“The ongoing journalistic ethics and morals that have been ingrained in me for the past 17 years prohibit me from using social media to unknowingly spread misinformation about this. (the Sikh Temple shooting on Aug. 5 in Oak Creek, Wis.)” – a text I sent to a friend hours after the tragedy came to light.
Breaking the silence
This post is my first public comment about the tragedy that occurred on that sunny Sunday in my home state. Much like when the Aurora, Col., shooting occurred during a midnight screening of the “Dark Knight Rises” on July 21, I chose not to share my thoughts or re-share others’ thoughts on any social media outlet. However, I did stand by and watch during both tragedies.
In both cases, I watched as misinformation was spread like wildfire across social media networks; mostly on Twitter because of the ability to immediately RT (retweet) posts in the space. While I can’t remember specific misinformation spread around about the Aurora tragedy, the events within the last 72 hours concerning the Sikh Temple shooting are fresh in my mind.
News of the Sikh Temple attack started appearing on social media and television outlets a little before 11 a.m. Central Time on that fateful day. Here are some examples of what I saw via social media (and yes, some of it was spread by local, national and international news outlets) that proved to be wrong:
- Between 20 and 30 people were shot. (The number turned out to be less than 12; which is still a tragedy but the first numbers were inaccurate.)
- More than a dozen children were being held hostage at the temple. (This also turned out to be untrue.)
- There were at least 4 gunmen in the temple. (As of this writing, FBI and local law enforcement agencies agree that there was a single shooter.)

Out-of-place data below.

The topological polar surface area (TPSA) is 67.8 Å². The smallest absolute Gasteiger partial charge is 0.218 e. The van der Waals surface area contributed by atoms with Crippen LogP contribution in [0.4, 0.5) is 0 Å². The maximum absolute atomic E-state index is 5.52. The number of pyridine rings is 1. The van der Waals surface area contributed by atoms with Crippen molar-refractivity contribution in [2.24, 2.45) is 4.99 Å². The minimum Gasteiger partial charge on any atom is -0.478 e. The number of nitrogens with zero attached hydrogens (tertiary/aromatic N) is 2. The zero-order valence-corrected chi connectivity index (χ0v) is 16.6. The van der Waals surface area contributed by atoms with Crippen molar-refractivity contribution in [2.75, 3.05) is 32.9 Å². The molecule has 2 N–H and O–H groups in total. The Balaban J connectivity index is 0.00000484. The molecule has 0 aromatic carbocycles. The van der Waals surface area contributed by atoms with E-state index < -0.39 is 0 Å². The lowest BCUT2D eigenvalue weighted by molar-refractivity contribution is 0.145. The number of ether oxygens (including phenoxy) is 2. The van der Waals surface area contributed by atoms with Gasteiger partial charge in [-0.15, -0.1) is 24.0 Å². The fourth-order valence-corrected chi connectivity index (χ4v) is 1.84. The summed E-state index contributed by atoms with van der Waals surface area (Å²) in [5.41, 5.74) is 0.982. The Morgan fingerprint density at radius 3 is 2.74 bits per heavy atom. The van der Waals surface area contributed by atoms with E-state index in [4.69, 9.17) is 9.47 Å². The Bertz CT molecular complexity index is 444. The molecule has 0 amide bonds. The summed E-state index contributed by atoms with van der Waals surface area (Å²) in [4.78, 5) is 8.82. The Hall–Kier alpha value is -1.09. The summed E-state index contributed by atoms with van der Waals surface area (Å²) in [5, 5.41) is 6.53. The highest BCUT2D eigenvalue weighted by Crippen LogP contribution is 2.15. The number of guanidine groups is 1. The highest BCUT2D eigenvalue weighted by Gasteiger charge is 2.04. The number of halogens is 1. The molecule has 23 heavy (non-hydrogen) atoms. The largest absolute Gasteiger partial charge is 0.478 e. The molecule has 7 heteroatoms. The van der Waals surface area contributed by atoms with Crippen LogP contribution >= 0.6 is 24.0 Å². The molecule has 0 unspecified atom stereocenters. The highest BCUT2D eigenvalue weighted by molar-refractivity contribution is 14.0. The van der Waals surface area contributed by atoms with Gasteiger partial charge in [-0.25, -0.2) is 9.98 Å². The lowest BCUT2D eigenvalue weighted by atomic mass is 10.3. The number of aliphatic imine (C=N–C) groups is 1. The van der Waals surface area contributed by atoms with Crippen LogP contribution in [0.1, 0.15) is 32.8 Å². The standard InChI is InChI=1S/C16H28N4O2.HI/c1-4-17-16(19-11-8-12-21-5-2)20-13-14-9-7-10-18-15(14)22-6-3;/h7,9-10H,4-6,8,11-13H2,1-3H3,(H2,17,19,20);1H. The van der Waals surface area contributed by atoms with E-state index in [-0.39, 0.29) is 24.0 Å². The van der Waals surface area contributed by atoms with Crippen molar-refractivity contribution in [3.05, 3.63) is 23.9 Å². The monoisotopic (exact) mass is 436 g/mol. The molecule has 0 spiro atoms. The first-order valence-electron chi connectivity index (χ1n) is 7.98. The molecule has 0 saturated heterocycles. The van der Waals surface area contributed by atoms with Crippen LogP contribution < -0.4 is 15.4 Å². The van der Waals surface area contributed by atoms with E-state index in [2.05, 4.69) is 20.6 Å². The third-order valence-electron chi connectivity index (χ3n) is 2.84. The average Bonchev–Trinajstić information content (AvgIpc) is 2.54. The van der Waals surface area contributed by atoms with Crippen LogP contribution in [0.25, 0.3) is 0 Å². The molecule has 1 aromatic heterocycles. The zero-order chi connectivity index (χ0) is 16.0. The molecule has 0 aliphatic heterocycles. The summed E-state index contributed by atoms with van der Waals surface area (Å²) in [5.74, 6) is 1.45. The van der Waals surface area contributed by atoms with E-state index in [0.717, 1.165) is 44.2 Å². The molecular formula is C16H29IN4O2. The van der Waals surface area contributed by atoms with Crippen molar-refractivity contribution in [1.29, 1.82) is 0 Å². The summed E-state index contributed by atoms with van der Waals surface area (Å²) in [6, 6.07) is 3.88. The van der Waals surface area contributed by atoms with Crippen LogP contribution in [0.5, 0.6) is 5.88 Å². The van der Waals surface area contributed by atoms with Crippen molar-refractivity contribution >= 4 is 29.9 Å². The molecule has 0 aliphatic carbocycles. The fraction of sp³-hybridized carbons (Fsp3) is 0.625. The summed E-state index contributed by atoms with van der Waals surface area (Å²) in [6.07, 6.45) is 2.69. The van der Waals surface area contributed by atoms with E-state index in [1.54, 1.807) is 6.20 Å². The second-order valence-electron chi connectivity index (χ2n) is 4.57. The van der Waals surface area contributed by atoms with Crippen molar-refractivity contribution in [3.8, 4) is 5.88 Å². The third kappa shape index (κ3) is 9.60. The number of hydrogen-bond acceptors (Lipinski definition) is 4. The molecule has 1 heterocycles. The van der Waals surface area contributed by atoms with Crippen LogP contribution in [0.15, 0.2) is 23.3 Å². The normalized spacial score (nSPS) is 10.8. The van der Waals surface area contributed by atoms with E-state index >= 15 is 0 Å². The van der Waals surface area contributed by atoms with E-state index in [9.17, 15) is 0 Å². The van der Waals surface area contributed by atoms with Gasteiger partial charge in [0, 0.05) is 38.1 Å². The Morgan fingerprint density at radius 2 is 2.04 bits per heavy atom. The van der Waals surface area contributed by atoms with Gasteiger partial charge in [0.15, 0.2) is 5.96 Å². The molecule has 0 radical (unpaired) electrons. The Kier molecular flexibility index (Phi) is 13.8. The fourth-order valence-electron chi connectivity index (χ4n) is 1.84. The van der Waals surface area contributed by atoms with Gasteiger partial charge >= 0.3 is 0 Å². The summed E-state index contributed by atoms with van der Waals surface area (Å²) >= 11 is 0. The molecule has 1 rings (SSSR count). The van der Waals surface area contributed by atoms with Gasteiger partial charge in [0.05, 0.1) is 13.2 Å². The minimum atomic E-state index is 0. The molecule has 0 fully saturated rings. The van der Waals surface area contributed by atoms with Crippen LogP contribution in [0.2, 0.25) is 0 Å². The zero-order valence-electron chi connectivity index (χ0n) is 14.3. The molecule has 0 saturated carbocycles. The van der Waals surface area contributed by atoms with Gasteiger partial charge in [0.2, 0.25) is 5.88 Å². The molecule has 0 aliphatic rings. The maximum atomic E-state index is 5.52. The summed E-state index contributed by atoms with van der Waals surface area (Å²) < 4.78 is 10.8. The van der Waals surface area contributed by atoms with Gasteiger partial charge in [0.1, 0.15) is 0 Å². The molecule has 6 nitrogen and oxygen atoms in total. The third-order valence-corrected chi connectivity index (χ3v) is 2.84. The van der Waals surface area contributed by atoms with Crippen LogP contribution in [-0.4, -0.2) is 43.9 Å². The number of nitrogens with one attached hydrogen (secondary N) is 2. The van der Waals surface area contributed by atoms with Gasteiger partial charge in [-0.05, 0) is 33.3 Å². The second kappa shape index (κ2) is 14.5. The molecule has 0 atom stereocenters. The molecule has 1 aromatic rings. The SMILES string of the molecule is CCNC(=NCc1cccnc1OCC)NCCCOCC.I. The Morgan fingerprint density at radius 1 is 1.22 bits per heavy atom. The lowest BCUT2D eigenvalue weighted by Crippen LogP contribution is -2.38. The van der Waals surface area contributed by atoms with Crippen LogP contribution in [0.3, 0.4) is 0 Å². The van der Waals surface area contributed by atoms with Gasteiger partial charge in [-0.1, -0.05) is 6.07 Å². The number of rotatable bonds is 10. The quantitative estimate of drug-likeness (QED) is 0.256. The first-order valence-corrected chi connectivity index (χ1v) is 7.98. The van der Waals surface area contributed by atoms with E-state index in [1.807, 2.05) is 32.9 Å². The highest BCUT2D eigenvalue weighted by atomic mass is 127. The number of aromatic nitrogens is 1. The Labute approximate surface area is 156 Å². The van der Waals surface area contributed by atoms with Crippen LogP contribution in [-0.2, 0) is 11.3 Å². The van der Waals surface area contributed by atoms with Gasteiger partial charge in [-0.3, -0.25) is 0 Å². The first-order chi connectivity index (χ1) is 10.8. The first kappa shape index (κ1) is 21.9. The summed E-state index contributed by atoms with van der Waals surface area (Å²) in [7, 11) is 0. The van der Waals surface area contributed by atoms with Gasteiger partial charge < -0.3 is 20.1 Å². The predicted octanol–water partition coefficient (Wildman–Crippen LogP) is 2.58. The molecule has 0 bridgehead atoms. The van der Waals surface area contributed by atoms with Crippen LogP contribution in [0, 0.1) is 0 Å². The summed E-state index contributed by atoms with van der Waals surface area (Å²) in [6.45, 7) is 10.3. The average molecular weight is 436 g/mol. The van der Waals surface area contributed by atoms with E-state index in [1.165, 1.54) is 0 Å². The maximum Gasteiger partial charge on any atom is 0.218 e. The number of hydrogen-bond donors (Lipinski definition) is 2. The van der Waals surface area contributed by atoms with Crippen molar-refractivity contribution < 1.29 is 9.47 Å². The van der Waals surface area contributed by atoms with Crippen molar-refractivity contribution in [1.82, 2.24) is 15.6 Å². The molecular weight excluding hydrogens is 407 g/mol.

- There was a gunman on the loose in Oak Creek. (Since the lone suspect was shot dead at the scene, this also turned out to be untrue.)
There was probably more misinformation that I missed but you get the idea.
Being silent can say a lot
I am not a heartless person. I felt horrible about this senseless tragedy; as well as the Aurora shooting and countless others I have heard about during my short life.
I could have jumped on social media just to share those feelings. I could have easily tweeted “Prayers to the Sikh community and Oak Creek.” But how would that add anything to what was being shared at the time? It would have been lost in the shuffle and wouldn’t have helped the situation at all. Sometimes your unspoken thoughts really should remain unspoken because silence can speak volumes. I don’t think anyone who knows me thought that because I didn’t comment on the tragedy meant that I didn’t care.
Here’s where I implore you
As a former journalist, as a citizen of the United States and a human being in this world, I ask that those in social media (and yes, even those in traditional media outlets) take a step back and think about it before you re-share information – that most often turns out to be misinformation – when tragedies like this occur.
Unless you are a first hand witness to the event, please wait for the official police statement. Wait for the facts. If you don’t, you may be only spreading panic for no reason and that won’t help either law enforcement or community members when these unfortunate incidents occur.